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Let $\mathcal{N}$ denote the set of all products of (powers of) $2,3$ and $5$: $$ \mathcal{N} = \{ 2^a 3^b 5^c \ : \ a,b,c \geq 0 \} \subset \mathbb{N}.$$ We use the elements of $\mathcal{N}$ to partition $\mathbb{N}$ into intervals. In other words, we order $\mathcal{N} = \{N_0 < N_1 < \dots \}$ and consider the intervals $I_k = [N_k,N_{k+1})$. I will call an interval $I_k$ exceptional if $N_k$ is odd. Let $E$ be the union of all exceptional intervals.

Is it true that $E$ has asymptotic density zero?

For instance: $\mathcal{N} = \{1,2,3,4,5,6,8,9,10,12,15,16,18,20,24,25,27,\dots\}$ so the few initial intervals are $I_0 = [1,2)$, $I_1 = [2,3),\ldots,I_{10} = [15,16)$, $I_{11} = [16,18)$, $I_{12} = [18,20)$, $I_{13} = [20,24)$, $I_{14} = [24,25)$, $I_{15} = [25,27)$. The intervals $[15,16)$ and $[25,27)$ are exceptional while $[16,18)$, $[18,20)$, $[20,24)$, $[24,25)$ are not exceptional. A few initial elements of $E$ are $1,3,5,9,15,25,26,27,28,29 \dots$.

Rationale: The number of points in $\mathcal{N}$ in the interval $[X,2X)$ for large $X$ is of the order of $\log^2 X$. On the other hand, the number of points in $\mathcal{N}$ that are initial points of exceptional intervals (i.e., integers of the form $3^b 5^c$) in $[X,2X)$ is of the order of $\log X$. If we knew that all of the intervals $I_k$ contained in $[X,2X)$ have roughly the same length, then clearly this would imply that $| E \cap [X,2X)| \simeq X/\log X = o(X)$, as needed. If instead of $\{2,3,5\}$ we only had $\{2,3\}$ then this type of an argument (together with the basic fact that the sequence $n \log_2 3$ is equidistributed modulo $1$) would suffice to show that $d(E) = 0$. It seems like the variant for three primes might follow from more careful analysis of expressions like $n \log_2 3 + m \log_2 5 \bmod 1$.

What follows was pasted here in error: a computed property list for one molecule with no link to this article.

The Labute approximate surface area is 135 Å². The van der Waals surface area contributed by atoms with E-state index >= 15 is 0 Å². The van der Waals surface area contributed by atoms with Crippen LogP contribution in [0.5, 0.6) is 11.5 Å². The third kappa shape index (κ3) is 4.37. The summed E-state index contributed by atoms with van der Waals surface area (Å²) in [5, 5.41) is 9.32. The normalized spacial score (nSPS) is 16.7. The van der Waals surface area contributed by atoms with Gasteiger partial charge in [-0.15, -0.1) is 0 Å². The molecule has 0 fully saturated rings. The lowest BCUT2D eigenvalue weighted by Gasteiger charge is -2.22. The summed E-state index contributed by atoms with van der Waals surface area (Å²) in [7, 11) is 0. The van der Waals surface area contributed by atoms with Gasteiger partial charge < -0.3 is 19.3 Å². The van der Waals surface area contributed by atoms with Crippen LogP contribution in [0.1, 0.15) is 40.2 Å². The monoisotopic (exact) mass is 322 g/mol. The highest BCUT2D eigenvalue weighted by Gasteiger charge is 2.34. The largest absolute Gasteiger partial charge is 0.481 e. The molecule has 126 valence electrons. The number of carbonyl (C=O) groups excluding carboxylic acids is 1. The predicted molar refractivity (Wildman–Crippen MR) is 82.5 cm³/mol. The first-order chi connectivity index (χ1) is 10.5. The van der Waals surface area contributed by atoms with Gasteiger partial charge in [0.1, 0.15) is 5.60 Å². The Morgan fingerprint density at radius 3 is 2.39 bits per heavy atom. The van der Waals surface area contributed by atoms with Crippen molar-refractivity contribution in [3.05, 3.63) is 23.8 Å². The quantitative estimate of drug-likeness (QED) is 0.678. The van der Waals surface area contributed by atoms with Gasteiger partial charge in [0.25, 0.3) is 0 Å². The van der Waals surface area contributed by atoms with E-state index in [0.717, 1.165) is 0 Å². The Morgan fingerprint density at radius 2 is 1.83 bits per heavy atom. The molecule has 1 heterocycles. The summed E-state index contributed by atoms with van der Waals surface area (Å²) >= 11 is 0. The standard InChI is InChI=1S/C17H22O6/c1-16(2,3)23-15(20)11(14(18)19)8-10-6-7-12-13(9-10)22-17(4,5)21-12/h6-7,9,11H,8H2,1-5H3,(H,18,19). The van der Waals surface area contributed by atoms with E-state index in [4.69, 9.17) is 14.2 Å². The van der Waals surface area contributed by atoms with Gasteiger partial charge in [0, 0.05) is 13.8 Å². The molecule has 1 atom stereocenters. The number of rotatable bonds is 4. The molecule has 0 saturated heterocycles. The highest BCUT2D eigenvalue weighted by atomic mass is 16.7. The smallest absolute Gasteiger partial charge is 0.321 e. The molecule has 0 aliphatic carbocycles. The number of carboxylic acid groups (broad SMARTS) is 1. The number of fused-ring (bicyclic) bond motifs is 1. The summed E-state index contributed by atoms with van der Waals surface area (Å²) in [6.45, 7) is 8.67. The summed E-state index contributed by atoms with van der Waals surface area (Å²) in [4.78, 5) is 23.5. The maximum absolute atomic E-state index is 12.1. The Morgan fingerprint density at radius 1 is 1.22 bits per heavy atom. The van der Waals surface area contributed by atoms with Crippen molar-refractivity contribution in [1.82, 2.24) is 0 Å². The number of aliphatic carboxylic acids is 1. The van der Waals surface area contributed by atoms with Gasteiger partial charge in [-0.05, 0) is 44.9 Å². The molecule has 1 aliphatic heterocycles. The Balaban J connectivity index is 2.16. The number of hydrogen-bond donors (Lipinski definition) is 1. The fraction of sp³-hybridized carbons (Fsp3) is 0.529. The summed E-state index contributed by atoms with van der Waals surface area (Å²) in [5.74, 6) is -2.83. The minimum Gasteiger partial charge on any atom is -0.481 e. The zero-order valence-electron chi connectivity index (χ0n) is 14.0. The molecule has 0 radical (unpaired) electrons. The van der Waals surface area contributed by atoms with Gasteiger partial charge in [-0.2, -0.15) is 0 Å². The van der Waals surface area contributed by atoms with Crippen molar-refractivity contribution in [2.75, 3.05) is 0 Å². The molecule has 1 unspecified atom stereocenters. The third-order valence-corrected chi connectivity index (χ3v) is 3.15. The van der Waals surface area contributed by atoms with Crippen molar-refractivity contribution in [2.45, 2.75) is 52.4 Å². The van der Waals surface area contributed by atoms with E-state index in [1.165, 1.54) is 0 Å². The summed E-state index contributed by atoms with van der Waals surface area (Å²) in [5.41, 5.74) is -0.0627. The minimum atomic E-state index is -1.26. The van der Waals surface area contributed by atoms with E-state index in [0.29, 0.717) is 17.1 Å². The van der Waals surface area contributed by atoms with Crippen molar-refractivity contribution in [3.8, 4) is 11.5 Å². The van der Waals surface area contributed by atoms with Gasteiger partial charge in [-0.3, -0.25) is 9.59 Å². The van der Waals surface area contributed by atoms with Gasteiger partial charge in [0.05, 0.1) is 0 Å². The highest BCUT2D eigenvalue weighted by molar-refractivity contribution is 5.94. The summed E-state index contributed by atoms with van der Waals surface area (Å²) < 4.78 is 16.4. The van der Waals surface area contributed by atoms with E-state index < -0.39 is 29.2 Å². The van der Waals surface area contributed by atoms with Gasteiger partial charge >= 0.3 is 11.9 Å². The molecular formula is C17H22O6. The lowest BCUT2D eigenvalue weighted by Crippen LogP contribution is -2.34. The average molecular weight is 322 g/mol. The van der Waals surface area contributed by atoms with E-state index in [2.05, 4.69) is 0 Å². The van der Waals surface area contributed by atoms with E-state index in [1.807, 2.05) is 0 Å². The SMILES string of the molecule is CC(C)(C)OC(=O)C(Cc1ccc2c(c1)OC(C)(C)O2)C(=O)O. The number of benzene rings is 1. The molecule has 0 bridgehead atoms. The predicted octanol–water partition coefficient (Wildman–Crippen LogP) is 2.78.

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  • $\begingroup$ @GHfromMO I might be going crazy, but it seems to me that the estimates in the question are correct. If I want $n = 2^a 3^b 5^c$ to be between $X$ and $2X$ then I can choose $a$ and $b$ in $O(\log X)$ ways each, and then I have $O(1)$ ways to choose $c$ (in fact, I have either $0$ or $1$ way). I think you would have been right if we were looking at $[1,X)$ instead of $[X,2X)$, maybe that's the source of the confusion? $\endgroup$ Apr 10 at 20:26
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    $\begingroup$ You are right, my bad. Tricky logarithms. I will delete my comment. $\endgroup$
    – GH from MO
    Apr 10 at 20:31
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    $\begingroup$ @MaxMuller: it's possible there's other context but the "rationale" paragraph at the end seems like good enough explanation/motivation for this problem to me. $\endgroup$ Apr 10 at 22:21
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    $\begingroup$ @MaxMuller: My motivation comes from a generalisation of the notion of an automatic sequence, which is tentatively dubbed "asymptotically automatic". It turns out that the asymptotic variant of Cobham's theorem is significantly more complicated than the original. If the answer to my question is positive, then one can construct an interesting (at least to me!) example of a sequence that is asymptotically automatic in bases 2, 3 and 5, which is impossible for automatic sequences. $\endgroup$ Apr 10 at 23:04
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    $\begingroup$ Since automatic sequences are a bit of an esoteric subject, and since the origin does not seem to shed much light on the problem, I did not mention them in the post. (More discussion on asymptotically automatic sequences can be found in arxiv.org/abs/2305.09885 and arxiv.org/abs/2209.09588). $\endgroup$ Apr 10 at 23:05

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